One should be apt to imagine, that the Doctor, in his general attack on all religions, would not point his artillery against one more than another. However, as it is customary in a general assault, not to neglect the part of the rampart where less resistance is expected, it was certainly a good stroke of generalship to use a feint, in order to draw off the attention of his antagonists, and induce them by this stratagem to divide their forces. He has partly succeeded; for one of the gentlemen who has entered the lists against the Doctor, and has ably vindicated the divinity of Christ and the immortality of the soul, shakes hands with him, and in a long digression attacks purgatory, with as much warmth as he attacks impiety and materialism. As for my part, with the general defence of Christianity, I shall not blend any particular controverted point between christians. I know full well that the Scripture says, if the tree fall to the North, or to the South, there it shall lie. Obscure passages and similies of the kind are susceptible of different interpretations, and determine nothing. That passage may as well relate to the body, which when fallen by death can never rise, without the intervention of infinite power. Or if it regard the soul, after its separation, by the south we may as well understand the state of salvation, to which a soul that . departs this life in the state of grace, is entitled, though liable to satisfy the divine justice for some venial imperfections. Or it is most likely that, by the tree which falls, is meant death in general, after which we can perform no good works: as the tree, after its fall, when it is quite withered, produces no fruit. For the main drift of the inspired writer is—to enforce good works, during our lives, as appears by the whole tenor of the chapter: 'Cast thy bread 'upon the waters, for thou shalt find it, after many 'days.'*
Spanheim and several other Protestant divines are of opinion, that, in the whole course of this life, the soul is never entirely pure. And whoever reflects seriously on the
* Ecclesinstes, chap.
weakness and frailties of man, will readily coincide in opinion with them, without the imputation of bigotry or superstition.
There is such vanity in our thoughts; such levity in our words; such tincture of self-love in our best actions; that, wh( n the Scrutineer and bearcher of hearts is to make the discernment, and to separate the chaff from the grain, but a small quantity of wheat will, perhaps, be found fit to be stored up in the granary of the Father of the family: whilst, on the other hand, will be exhibited to our view, great heaps of dry and useless straw. Hence, 'the just man falls seven times:' hence, the most virtuous stand in daily need of imploring forgiveness from the Almighty for their daily trespasses: hence, the Apostle declares, that, in saying 'we are without sin, the truth is not in us.' The eyes must be well purged from mortal mists, before the pure essence of the Divinity is displayed to their full view: * for nothing that is polluted can enter the holy city.' The question, then, remains, Whether this purification be wrought in this life, at the last moment, or after death? and this question Spanheim, with other Protestant divines, has left undecided.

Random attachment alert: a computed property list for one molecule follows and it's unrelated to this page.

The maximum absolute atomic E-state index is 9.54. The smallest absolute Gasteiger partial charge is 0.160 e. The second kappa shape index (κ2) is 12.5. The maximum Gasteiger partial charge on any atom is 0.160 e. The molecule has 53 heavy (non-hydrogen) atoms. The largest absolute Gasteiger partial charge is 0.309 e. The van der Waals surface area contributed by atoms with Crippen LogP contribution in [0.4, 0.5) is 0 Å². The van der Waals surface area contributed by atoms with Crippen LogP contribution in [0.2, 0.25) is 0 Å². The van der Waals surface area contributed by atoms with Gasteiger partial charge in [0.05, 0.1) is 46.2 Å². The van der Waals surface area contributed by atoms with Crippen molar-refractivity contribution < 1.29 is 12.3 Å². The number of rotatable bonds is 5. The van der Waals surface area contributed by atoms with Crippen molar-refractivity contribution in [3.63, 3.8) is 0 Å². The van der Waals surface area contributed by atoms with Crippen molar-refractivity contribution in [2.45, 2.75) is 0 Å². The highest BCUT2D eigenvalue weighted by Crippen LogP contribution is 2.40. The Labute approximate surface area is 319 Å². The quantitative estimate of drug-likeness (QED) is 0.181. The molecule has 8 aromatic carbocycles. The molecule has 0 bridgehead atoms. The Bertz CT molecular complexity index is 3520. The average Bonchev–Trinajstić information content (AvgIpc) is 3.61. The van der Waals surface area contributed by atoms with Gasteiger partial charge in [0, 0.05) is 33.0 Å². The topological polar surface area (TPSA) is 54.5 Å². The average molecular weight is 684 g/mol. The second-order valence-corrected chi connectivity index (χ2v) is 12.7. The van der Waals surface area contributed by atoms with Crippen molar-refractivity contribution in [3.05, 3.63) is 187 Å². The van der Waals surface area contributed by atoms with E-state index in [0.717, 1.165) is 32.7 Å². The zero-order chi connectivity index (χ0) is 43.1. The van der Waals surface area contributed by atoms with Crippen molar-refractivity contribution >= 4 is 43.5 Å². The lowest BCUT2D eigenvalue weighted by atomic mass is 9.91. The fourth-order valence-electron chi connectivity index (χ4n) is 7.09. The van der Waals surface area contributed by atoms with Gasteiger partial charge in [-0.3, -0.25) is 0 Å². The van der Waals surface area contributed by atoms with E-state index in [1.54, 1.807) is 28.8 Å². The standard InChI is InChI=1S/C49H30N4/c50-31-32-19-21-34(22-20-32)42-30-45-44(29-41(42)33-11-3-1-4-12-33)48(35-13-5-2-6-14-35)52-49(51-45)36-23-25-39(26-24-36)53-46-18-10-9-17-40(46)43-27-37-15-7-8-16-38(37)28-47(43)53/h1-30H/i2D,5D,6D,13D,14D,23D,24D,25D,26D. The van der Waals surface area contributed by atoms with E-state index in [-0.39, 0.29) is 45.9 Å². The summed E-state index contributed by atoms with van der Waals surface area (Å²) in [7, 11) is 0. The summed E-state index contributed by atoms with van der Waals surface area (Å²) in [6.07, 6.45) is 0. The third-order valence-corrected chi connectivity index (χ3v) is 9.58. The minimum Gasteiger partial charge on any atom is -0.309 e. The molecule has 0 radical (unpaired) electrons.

Catholics believe that this purification may happen after death, in a place where the prayers and good works of the living may administer relief to the sufferers. Doctor Taylor, the Protestant Bishop of Ely, proves beyond contradiction, that in ail ages the true believers used to offer up prayers for the dead. The famous Thomas Burnet, in his book on the state of the dead, and those that are to rise, proves the same. As to the fathers it is needless to quote them. The same Burnet, and such Protestants as admit none to the full enjoyment of the divine essence, until after the sound of the last trumpet, admit an intermediate state between Heaven and Hell, from death to the resurrection: ir* which state, departed souls have not their full completion of happiness or misery.
Whatever wrangles divines may have about a text of Scripture, they should not indulge their warmth to such a degree, as not to listen to cool reason. It is not contrary to religion or reason to believe that alms and prayers for our deceased friends, can do them no harm. In the very uncer